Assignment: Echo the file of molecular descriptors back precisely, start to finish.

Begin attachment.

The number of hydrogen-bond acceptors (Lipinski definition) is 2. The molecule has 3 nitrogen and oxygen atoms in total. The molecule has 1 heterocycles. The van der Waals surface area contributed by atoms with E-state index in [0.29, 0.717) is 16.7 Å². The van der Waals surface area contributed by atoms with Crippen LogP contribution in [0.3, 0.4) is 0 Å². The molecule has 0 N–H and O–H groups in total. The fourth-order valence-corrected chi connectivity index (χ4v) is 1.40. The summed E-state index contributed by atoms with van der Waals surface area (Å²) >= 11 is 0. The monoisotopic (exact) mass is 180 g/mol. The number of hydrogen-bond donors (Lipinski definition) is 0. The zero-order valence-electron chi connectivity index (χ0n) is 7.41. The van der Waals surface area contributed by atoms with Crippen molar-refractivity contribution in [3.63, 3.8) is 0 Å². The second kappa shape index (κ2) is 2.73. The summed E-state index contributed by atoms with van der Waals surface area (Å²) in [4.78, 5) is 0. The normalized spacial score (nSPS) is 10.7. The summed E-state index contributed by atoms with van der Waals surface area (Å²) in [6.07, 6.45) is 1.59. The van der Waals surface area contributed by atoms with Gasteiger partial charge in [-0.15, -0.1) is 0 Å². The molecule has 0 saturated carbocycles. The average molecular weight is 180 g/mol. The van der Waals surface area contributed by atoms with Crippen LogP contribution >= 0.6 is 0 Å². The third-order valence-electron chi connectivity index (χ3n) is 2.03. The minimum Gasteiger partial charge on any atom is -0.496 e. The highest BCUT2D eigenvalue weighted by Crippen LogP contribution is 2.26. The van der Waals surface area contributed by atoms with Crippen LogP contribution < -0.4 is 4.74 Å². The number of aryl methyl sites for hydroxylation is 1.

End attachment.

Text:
The number of hydrogen-bond acceptors (Lipinski definition) is 2. The molecule has 3 nitrogen and oxygen atoms in total. The molecule has 1 heterocycles. The van der Waals surface area contributed by atoms with E-state index in [0.29, 0.717) is 16.7 Å². The van der Waals surface area contributed by atoms with Crippen LogP contribution in [0.3, 0.4) is 0 Å². The molecule has 0 N–H and O–H groups in total. The fourth-order valence-corrected chi connectivity index (χ4v) is 1.40. The summed E-state index contributed by atoms with van der Waals surface area (Å²) >= 11 is 0. The monoisotopic (exact) mass is 180 g/mol. The number of hydrogen-bond donors (Lipinski definition) is 0. The zero-order valence-electron chi connectivity index (χ0n) is 7.41. The van der Waals surface area contributed by atoms with Crippen molar-refractivity contribution in [3.63, 3.8) is 0 Å². The second kappa shape index (κ2) is 2.73. The summed E-state index contributed by atoms with van der Waals surface area (Å²) in [4.78, 5) is 0. The normalized spacial score (nSPS) is 10.7. The summed E-state index contributed by atoms with van der Waals surface area (Å²) in [6.07, 6.45) is 1.59. The van der Waals surface area contributed by atoms with Gasteiger partial charge in [-0.15, -0.1) is 0 Å². The molecule has 0 saturated carbocycles. The average molecular weight is 180 g/mol. The van der Waals surface area contributed by atoms with Crippen LogP contribution >= 0.6 is 0 Å². The third-order valence-electron chi connectivity index (χ3n) is 2.03. The minimum Gasteiger partial charge on any atom is -0.496 e. The highest BCUT2D eigenvalue weighted by Crippen LogP contribution is 2.26. The van der Waals surface area contributed by atoms with Crippen LogP contribution < -0.4 is 4.74 Å². The number of aryl methyl sites for hydroxylation is 1.